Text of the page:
BY JUDITH MAHONEY PASTERNAK | In 1971, a squad of five Black American G.I.s in Vietnam was flown to a remote mountain in the jungle to find a downed C.I.A. cargo plane and retrieve its contents. Four of the five survived the mission.
Almost 50 years later, the four survivors reunite in Ho Chi Minh City, carrying U.S. and Vietnamese documents permitting them to return to the site of the earlier mission to find their comrade’s remains and bring him home for burial in Arlington. In fact, they also hope to find the $17 million in gold bars that constituted the plane’s cargo, which they found and buried rather than fighting their way back through the jungle to return the treasure to the U.S. government.
Spike Lee’s newest film, “Da Five Bloods,” juxtaposes the two stories, the wartime event and its belated sequel, shuttling back and forth for its entire two-and-a-half hours between past and present. In fact, it is telling more than two stories, perhaps more than can be comfortably contained in one movie, but from that ambitious goal it derives both its power and its weaknesses.
It is at once the story of a caper of sorts gone terribly awry; an account of the war that tore the United States apart from the rarely seen perspective of its Black G.I.s; a look at the war’s consequences and its terrible impact on those who fought in it and on the country where it was fought; and, for good measure, a retelling of the account in “The Treasure of the Sierra Madre” of the corrosive influence of gold on the people seeking it.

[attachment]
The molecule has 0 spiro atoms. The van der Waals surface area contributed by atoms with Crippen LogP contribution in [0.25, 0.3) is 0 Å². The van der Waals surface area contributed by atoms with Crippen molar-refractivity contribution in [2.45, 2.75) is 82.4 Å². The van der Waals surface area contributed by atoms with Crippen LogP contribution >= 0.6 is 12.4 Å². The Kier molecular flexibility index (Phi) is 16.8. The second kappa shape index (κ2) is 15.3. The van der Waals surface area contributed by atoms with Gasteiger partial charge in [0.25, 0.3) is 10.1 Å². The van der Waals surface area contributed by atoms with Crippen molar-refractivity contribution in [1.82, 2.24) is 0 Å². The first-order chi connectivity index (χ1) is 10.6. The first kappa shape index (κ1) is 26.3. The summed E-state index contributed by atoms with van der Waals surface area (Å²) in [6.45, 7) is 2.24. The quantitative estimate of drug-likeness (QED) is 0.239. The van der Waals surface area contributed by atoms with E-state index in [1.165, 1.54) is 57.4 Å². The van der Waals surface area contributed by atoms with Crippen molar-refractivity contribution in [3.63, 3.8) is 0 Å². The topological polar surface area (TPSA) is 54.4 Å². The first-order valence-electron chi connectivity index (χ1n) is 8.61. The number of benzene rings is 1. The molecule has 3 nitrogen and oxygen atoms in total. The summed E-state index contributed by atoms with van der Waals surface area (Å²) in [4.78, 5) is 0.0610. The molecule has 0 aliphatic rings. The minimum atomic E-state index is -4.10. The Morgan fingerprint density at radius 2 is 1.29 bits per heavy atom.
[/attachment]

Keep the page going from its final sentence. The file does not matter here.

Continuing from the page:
Dense, complex, blood-drenched and often painful to watch, the movie doesn’t meet its disparate goals with equal success, and there are plot holes and questions left hanging. It is undeniably uneven.
Yet, where the film does succeed, in its depth and scope, it is a great and unforgettable movie, possibly Lee’s masterpiece so far. But it could probably not have reached that height without the searing performance of Delroy Lindo in the iconic role of Paul, the desperate, maddened and most war-damaged of the four survivors. Lee has concentrated into Paul’s character every horror that the trauma of war can inflict on a soldier, and Lindo’s portrayal of Paul is a bravura performance, credible, harrowing and heartbreaking.
All that said, this is a review by a white woman of a movie about Black lives and experience and necessarily limited by that perspective. (I believe a similar limitation usually obtains when men try to portray women’s experience, but I think Lee has repeatedly transcended that limitation; one of the hallmarks of his work and his genius is his ability to see and show the full humanity of all his characters. His films rarely have villains, although in that respect, as in others, “Da Five Bloods” is an exception.)
There are literally dozens of minor stories crammed into the film that add atmosphere and nuance to “Da Five Bloods,” and possibly even affect the outcomes of the main stories in small ways, but add little to the themes of the horrors of war in general and the experience of Black soldiers in the Vietnam War. It should be noted, however, that several of the subplots involve women, always in sympathetic and supportive roles. (Unless you don’t count as supportive the exhortations for Black soldiers to abandon the war effort by the Vietnamese broadcaster known as Hanoi Hannah, played by Van Veronica Ngo.)
There’s more, much more, that can and will be said. People will be talking about “Da Five Bloods,” pro and con, for a long time. Luckily, we can watch from the comfort of our living room sofas.
But don’t expect much in the way of comfort. “Da Five Bloods” is many things, but none of them involve comfort. Greatness rarely does.
“Da Five Bloods,” directed by Spike Lee, written by Lee and Danny Bilson, Paul De Meo and Kevin Willmott. Music by Terence Blanchard, with songs by Marvin Gaye. Streaming on Netflix, where it is rated 16+.
Pasternak, who was born and raised in the U.S., is a writer, journalist and activist, now permanently living in Paris. She is the author of seven books, a handful of published short stories and poems, and hundreds of articles and essays, many of them movie reviews.